“Syrian Democratic Forces declare total elimination of so-called caliphate and %100 territorial defeat of ISIS,” Mustafa Bali, head of the SDF press office, said on Twitter. “On this unique day, we commemorate thousands of martyrs whose efforts made the victory possible.”
Syrian Democratic Forces declare total elimination of so-called caliphate and %100 territorial defeat of ISIS. On this unique day, we commemorate thousands of martyrs whose efforts made the victory possible. #SDFDefeatedISIS
— Mustafa Bali (@mustefabali) March 23, 2019
At its peak in 2014, ISIS controlled approximately 34,000 square miles of territory across Iraq and Syria that was home to about 10 million people.
On March 1, the Syrian Democratic Forces, SDF, began its last offensive to retake the city of Baghouz, the last ISIS stronghold along the Middle Euphrates River Valley near the Iraq border.
Since that time, thousands of ISIS fighters and their families have poured out of the area with 62,000 mostly women and children arriving in poor health at the Al Hol camp, according to the International Rescue Committee (IRC). At least 100 people, mostly children, died on their way there during that time.
The IRC described the camp as at a “breaking point” in terms of being able to house and care for the thousands of people arriving from ISIS-held areas.
Meanwhile, men who are determined to have allegiance to ISIS have been detained by the SDF. They now hold over 1,000 ISIS foreign fighters, along with thousands from Iraq and Syria.
In its fight to retake land from ISIS in Syria, the SDF has received backing from the U.S.-led coalition comprised of over 75 nations and partner organizations.
The first U.S. troops — just 50 advisers — arrived in Syria under the Obama administration in October 2015. That number has grown to about 3,000 as the U.S. prepares to withdraw most of those forces under orders by President Donald Trump.
Trump had touted in recent days that ISIS was on its last legs. He proudly displayed a once-classified map showing how the forces had waned since his election two years ago on both Thursday and Friday. His declaration on Thursday that ISIS would be “gone by tonight” was the third time he’d declared victory in three months.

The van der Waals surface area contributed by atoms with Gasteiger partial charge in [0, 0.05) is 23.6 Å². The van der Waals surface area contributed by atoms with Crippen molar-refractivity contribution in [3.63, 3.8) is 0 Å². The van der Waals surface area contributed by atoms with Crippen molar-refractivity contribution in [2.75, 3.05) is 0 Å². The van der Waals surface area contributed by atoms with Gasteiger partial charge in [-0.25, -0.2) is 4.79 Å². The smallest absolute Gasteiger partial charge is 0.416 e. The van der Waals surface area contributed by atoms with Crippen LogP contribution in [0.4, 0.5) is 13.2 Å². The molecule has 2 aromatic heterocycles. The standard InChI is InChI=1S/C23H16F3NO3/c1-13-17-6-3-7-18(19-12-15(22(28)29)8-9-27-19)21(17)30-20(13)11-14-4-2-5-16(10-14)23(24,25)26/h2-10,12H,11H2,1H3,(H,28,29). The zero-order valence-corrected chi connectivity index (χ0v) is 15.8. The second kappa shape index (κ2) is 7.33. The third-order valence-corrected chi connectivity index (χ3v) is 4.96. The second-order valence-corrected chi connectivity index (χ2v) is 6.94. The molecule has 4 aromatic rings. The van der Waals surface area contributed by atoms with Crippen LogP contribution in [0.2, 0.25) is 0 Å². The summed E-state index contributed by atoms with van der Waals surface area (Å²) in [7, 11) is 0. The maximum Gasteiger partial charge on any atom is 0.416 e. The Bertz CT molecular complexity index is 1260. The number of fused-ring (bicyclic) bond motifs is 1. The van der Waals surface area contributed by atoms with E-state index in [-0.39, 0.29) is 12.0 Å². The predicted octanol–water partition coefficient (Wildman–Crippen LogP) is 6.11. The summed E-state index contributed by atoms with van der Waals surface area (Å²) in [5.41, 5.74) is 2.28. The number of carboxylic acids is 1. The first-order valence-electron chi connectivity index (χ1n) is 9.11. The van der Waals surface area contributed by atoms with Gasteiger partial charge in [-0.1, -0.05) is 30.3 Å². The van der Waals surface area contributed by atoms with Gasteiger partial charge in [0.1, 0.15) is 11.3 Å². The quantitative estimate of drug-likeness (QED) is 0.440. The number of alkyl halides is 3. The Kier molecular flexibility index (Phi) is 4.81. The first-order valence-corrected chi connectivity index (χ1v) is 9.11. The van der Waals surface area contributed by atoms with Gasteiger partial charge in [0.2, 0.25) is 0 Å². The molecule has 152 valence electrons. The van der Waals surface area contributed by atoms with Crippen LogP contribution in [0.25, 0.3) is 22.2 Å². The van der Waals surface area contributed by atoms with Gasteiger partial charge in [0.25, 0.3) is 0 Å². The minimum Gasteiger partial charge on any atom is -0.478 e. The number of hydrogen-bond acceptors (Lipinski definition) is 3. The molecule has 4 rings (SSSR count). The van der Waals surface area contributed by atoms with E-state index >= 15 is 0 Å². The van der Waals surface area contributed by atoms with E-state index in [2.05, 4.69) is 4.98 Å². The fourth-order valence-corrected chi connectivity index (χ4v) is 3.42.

About 400 U.S. troops will remain in two areas of Syria: in the northeast along the Turkish border to provide security and stability for Kurdish partners, and in the southeast at the At Tanf Garrison, a small U.S. base seen largely as a way to counter Iranian influence in the region.
But even as the SDF declares victory, a long road lies ahead before cities and towns once held by ISIS return to any level of normalcy. The SDF and coalition must conduct back clearance operations to rid areas of booby traps and improvised explosive devices (IEDs) left behind by the terror group. Additionally, it will cost billions to rebuild and restore communities extensively destroyed in the fight.
Another challenge will be for local security forces to retain control should ISIS seek to reconstitute.
In Iraq, where the military declared liberation from ISIS in December 2017, the terror group has already established sanctuaries, according to a report released on Thursday by the Institute for the Study of War, “setting the conditions for future offensive operations against the Government of Iraq.” And U.S. officials estimate there could be as many as 20,000 ISIS fighters in the region.
“The U.S. and its partners should not view the current relative security in Baghdad as confirmation of the defeat of ISIS,” Institute for the Study of War wrote. “The U.S. Anti-ISIS Coalition’s strategy to enable Iraq to ‘independently manage’ an insurgency through intelligence support and other building partner capacity efforts will likely fail to prevent ISIS from regaining momentum based on its current trajectory in Iraq.”
There are still about 5,000 U.S. troops in Iraq.
The commander of U.S. troops in the Middle East Gen. Joseph Votel warned March 7 against the “calculated” retreat of ISIS fighters from Baghouz, saying the exodus of thousands is not a surrender, but a decision to retreat to camps and remote areas in the region until they can reconstitute as a violent extremist organization once again.
“We will see low-level attacks, we’ll see assassinations, we’ll see IED attacks, we’ll see ambush type things as they begin to emerge from this. What our focus has to be is working with our partners,” Votel told the House Armed Services Committee, adding, “We’re going to have to keep pressure on this.”
Votel told CNN last month that he opposed the U.S. withdrawal from Syria and testified before Congress that he was not consulted by Trump before the president announced the decision in late December.
Another principal concern of Votel and the larger U.S. government is how the international community will deal with the thousands of ISIS foreign fighters now in SDF custody.
“In my view, this is a serious generational problem that if not handled properly will sow the seeds of future violent extremism,” Votel said.
The U.S. is pushing for them to be returned to their home countries, but that effort has, so far, been met with mixed success. Administration officials have said options for foreign fighters who cannot be repatriated include the U.S. detention facility at Guantanamo Bay, Cuba.